Blowing things up, breaking barriers and overcoming stereotypes
Katherine Harman also graduated from the Colorado School of Mines with a bachelor of science in mining engineering. Her interest in the field was piqued in high school when the Society for Mining, Metallurgy & Exploration (SME) gave a presentation on mining and geology to her class.
“When I heard that I could play in the dirt and blow things up for a living, I was sold,” said Harman. “It never occurred to me that I shouldn’t pursue a career in mining because it was a male-dominated industry. It was something that interested me, and that was what mattered in the end.”
Now, Harman does get to “blow things up” for a living – she currently serves as a consulting engineer for Hexagon Mining.
“For a long time, people couldn’t picture women in mining’s high-risk and highly physical work environment – they assumed women were not capable of performing certain tasks,” said Henderson. “But when you work hard and show your knowledge and worth, this doesn’t remain a barrier for long.”
“The greatest hurdle is proving women can perform the same tasks as men,” agreed Harman. “It’s taken time, opportunity and hard work to convince some that woman belong underground, but the industry mindset is changing.”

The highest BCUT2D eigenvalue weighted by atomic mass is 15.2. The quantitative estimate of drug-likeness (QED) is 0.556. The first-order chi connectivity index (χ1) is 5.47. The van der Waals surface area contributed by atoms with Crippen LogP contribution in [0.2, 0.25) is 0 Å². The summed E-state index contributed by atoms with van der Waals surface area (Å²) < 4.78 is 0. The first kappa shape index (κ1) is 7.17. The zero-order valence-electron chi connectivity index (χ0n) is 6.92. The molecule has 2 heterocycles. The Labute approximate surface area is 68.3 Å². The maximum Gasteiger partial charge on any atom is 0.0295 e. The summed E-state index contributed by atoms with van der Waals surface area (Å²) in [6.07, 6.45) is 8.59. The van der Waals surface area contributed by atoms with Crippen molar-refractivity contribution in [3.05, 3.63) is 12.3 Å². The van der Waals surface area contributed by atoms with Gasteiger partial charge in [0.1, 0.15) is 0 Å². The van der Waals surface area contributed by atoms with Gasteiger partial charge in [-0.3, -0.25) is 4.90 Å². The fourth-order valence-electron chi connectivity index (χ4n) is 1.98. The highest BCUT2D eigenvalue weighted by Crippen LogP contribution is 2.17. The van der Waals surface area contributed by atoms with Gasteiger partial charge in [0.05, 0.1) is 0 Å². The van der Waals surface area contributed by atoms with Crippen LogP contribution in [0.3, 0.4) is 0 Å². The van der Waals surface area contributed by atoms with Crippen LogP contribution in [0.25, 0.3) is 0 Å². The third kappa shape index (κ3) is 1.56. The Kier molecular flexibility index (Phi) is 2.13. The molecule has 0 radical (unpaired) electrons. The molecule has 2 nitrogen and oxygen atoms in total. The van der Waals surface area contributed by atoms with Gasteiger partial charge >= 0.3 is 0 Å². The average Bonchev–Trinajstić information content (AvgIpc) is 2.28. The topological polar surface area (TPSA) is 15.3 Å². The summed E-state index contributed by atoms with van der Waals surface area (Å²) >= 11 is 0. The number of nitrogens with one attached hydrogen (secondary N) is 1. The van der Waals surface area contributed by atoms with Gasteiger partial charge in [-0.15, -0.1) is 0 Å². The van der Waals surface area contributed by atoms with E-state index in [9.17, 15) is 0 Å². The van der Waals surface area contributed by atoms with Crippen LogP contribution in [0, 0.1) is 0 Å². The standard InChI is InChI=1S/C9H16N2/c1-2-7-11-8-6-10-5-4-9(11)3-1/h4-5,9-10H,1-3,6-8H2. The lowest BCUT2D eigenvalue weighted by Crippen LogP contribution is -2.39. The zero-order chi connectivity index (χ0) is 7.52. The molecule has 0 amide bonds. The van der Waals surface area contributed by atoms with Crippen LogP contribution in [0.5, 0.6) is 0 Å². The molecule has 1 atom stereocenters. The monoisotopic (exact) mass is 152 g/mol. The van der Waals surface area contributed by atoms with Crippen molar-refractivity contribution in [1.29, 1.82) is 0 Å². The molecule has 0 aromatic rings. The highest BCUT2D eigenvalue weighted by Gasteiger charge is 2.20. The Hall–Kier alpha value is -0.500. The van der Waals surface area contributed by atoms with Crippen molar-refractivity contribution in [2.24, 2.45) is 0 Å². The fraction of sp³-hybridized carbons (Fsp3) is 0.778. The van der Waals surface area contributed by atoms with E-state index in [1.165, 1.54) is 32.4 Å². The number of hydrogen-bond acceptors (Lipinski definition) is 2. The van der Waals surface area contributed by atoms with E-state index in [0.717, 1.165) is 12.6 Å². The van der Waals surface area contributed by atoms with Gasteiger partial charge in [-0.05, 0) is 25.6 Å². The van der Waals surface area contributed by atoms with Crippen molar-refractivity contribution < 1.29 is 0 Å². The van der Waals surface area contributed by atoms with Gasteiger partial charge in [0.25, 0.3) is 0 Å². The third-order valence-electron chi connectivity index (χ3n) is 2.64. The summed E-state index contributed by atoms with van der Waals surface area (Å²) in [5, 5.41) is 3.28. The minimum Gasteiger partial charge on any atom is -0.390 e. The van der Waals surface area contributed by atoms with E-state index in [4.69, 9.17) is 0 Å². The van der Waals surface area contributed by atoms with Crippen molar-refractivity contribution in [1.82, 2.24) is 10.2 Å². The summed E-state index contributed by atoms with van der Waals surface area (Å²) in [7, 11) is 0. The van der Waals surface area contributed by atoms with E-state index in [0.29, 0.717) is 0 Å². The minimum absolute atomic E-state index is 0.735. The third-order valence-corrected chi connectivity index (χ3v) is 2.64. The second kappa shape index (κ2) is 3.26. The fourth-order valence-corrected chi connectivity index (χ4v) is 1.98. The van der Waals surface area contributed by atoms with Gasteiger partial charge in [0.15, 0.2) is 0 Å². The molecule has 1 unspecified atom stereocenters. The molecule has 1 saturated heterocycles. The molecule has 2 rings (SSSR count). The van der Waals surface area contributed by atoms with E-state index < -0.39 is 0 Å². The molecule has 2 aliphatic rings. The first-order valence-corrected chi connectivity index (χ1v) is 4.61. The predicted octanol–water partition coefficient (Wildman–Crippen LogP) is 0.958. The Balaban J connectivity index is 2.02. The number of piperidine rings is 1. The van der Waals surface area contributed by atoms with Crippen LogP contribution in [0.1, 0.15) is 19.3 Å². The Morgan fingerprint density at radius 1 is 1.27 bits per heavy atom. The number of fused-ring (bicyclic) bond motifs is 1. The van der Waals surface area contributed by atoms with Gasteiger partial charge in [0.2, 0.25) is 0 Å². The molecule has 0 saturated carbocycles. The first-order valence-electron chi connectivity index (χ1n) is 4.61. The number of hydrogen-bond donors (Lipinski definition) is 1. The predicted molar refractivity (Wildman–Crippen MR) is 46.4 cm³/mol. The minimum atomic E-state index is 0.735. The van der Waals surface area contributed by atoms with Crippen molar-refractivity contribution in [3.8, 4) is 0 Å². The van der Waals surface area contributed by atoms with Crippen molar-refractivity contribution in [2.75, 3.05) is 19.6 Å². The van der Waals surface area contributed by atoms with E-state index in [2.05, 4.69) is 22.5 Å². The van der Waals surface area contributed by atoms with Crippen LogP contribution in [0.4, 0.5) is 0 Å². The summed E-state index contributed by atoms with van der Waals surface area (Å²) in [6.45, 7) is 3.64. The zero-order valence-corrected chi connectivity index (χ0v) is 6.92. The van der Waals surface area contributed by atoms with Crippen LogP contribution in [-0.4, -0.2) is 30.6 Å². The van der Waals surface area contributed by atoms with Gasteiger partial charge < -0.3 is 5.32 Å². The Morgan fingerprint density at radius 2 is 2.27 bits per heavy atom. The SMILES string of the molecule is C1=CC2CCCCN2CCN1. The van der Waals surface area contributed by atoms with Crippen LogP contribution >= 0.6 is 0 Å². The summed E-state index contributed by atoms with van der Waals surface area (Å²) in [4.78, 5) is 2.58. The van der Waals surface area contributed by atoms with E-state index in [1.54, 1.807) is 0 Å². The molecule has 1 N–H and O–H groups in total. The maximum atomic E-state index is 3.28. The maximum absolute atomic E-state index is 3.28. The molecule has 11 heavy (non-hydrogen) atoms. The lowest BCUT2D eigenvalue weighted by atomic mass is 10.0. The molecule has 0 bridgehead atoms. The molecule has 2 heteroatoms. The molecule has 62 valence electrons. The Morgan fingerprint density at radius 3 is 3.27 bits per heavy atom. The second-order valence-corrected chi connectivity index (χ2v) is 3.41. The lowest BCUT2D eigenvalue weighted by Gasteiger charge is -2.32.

Advancements in safety
Mindsets are not the only thing changing in mining. According to Henderson, the industry is gradually becoming “a tamer environment” compared to the days of dynamite and pickaxes. More importantly, mining is also becoming safer.
More stringent laws and regulations, including the Federal Mine Safety and Health Act of 1977 (Mine Act), have contributed to lower fatality rates in recent years. Advanced technology and cutting-edge personal protective equipment (PPE) are also helping better protect miners both above and below the surface.
Drones, autonomous trucks and automated muckers are all relatively recent innovations that are not only making a significant impact on mining productivity, but also on safety. Automation allows miners to be physically isolated from underground hazards while they operate the machinery from above ground.
There have also been noteworthy advancements in PPE. More than a hundred years ago, Dräger, an international developer of medical and safety technology, invented the first breathing apparatus, the Model 1904/1909, to supply miners with oxygen during mining disasters. Later, Dräger created the Dräger Pulmotor, the first ventilator. These pioneering products paved the way for the innovative, life-saving solutions on the market today, including the Dräger PSS BG4 Plus, a closed-circuit breathing apparatus specifically designed for demanding tasks like mine rescue.